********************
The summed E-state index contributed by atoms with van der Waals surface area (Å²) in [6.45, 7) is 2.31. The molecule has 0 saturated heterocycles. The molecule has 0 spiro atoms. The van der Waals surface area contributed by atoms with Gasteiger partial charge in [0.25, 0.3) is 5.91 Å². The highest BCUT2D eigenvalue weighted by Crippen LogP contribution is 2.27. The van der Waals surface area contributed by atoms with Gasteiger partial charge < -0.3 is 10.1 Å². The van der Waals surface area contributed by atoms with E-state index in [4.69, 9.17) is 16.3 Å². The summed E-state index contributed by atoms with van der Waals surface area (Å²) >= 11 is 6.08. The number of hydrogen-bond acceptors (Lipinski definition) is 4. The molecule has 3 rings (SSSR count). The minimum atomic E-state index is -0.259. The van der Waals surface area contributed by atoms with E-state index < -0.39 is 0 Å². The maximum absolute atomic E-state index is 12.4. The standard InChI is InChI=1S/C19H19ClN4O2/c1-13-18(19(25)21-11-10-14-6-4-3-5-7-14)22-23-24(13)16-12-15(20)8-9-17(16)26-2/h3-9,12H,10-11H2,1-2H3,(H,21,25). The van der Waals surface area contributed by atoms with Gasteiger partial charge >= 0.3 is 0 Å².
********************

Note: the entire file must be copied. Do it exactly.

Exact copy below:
The summed E-state index contributed by atoms with van der Waals surface area (Å²) in [6.45, 7) is 2.31. The molecule has 0 saturated heterocycles. The molecule has 0 spiro atoms. The van der Waals surface area contributed by atoms with Gasteiger partial charge in [0.25, 0.3) is 5.91 Å². The highest BCUT2D eigenvalue weighted by Crippen LogP contribution is 2.27. The van der Waals surface area contributed by atoms with Gasteiger partial charge < -0.3 is 10.1 Å². The van der Waals surface area contributed by atoms with E-state index in [4.69, 9.17) is 16.3 Å². The summed E-state index contributed by atoms with van der Waals surface area (Å²) >= 11 is 6.08. The number of hydrogen-bond acceptors (Lipinski definition) is 4. The molecule has 3 rings (SSSR count). The minimum atomic E-state index is -0.259. The van der Waals surface area contributed by atoms with E-state index < -0.39 is 0 Å². The maximum absolute atomic E-state index is 12.4. The standard InChI is InChI=1S/C19H19ClN4O2/c1-13-18(19(25)21-11-10-14-6-4-3-5-7-14)22-23-24(13)16-12-15(20)8-9-17(16)26-2/h3-9,12H,10-11H2,1-2H3,(H,21,25). The van der Waals surface area contributed by atoms with Gasteiger partial charge >= 0.3 is 0 Å².